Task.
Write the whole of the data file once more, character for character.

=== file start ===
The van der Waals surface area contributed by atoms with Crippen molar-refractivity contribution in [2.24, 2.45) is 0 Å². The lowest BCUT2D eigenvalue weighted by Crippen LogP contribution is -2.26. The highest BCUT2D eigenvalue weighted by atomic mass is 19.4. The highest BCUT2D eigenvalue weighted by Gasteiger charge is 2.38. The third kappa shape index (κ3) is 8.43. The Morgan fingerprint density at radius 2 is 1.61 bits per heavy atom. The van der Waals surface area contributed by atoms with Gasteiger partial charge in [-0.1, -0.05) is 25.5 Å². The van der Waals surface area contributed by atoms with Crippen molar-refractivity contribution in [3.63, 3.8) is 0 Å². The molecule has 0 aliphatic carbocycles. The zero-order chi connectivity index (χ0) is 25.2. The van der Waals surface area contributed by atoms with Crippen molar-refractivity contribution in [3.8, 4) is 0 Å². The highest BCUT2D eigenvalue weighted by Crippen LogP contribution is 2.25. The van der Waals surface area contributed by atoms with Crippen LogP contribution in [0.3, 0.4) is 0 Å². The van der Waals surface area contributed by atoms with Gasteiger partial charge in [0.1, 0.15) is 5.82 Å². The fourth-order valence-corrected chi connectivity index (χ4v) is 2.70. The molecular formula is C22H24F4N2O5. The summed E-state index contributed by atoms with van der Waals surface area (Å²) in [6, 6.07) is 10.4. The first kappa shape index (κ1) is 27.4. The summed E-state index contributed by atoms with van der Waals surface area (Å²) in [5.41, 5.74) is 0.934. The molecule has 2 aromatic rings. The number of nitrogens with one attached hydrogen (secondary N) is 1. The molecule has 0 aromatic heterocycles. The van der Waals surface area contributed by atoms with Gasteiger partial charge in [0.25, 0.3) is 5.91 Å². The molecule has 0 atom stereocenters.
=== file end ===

The van der Waals surface area contributed by atoms with Crippen molar-refractivity contribution in [2.24, 2.45) is 0 Å². The lowest BCUT2D eigenvalue weighted by Crippen LogP contribution is -2.26. The highest BCUT2D eigenvalue weighted by atomic mass is 19.4. The highest BCUT2D eigenvalue weighted by Gasteiger charge is 2.38. The third kappa shape index (κ3) is 8.43. The Morgan fingerprint density at radius 2 is 1.61 bits per heavy atom. The van der Waals surface area contributed by atoms with Gasteiger partial charge in [-0.1, -0.05) is 25.5 Å². The van der Waals surface area contributed by atoms with Crippen molar-refractivity contribution in [3.63, 3.8) is 0 Å². The molecule has 0 aliphatic carbocycles. The zero-order chi connectivity index (χ0) is 25.2. The van der Waals surface area contributed by atoms with Crippen molar-refractivity contribution in [3.8, 4) is 0 Å². The highest BCUT2D eigenvalue weighted by Crippen LogP contribution is 2.25. The van der Waals surface area contributed by atoms with Crippen LogP contribution in [0.3, 0.4) is 0 Å². The van der Waals surface area contributed by atoms with Gasteiger partial charge in [0.1, 0.15) is 5.82 Å². The fourth-order valence-corrected chi connectivity index (χ4v) is 2.70. The molecular formula is C22H24F4N2O5. The summed E-state index contributed by atoms with van der Waals surface area (Å²) in [6, 6.07) is 10.4. The first kappa shape index (κ1) is 27.4. The summed E-state index contributed by atoms with van der Waals surface area (Å²) in [5.41, 5.74) is 0.934. The molecule has 2 aromatic rings. The number of nitrogens with one attached hydrogen (secondary N) is 1. The molecule has 0 aromatic heterocycles. The van der Waals surface area contributed by atoms with Gasteiger partial charge in [0.25, 0.3) is 5.91 Å². The molecule has 0 atom stereocenters.